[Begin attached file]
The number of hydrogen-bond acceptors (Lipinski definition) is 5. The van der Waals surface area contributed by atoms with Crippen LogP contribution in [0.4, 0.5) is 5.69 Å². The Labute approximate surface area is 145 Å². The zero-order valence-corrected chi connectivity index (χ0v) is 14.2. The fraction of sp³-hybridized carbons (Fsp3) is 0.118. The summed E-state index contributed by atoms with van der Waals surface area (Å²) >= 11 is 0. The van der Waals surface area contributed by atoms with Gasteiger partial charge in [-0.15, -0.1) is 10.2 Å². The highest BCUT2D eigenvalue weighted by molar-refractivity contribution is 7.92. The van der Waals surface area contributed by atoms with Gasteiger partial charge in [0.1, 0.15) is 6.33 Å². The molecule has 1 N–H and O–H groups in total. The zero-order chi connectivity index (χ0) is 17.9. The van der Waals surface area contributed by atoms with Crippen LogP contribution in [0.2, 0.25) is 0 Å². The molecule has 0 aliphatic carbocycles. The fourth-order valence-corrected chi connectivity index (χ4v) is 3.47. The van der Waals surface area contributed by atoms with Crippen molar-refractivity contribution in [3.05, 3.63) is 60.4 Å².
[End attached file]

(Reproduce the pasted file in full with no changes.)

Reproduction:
The number of hydrogen-bond acceptors (Lipinski definition) is 5. The van der Waals surface area contributed by atoms with Crippen LogP contribution in [0.4, 0.5) is 5.69 Å². The Labute approximate surface area is 145 Å². The zero-order valence-corrected chi connectivity index (χ0v) is 14.2. The fraction of sp³-hybridized carbons (Fsp3) is 0.118. The summed E-state index contributed by atoms with van der Waals surface area (Å²) >= 11 is 0. The van der Waals surface area contributed by atoms with Gasteiger partial charge in [-0.15, -0.1) is 10.2 Å². The highest BCUT2D eigenvalue weighted by molar-refractivity contribution is 7.92. The van der Waals surface area contributed by atoms with Gasteiger partial charge in [0.1, 0.15) is 6.33 Å². The molecule has 1 N–H and O–H groups in total. The zero-order chi connectivity index (χ0) is 17.9. The van der Waals surface area contributed by atoms with Crippen LogP contribution in [0.2, 0.25) is 0 Å². The molecule has 0 aliphatic carbocycles. The fourth-order valence-corrected chi connectivity index (χ4v) is 3.47. The van der Waals surface area contributed by atoms with Crippen molar-refractivity contribution in [3.05, 3.63) is 60.4 Å².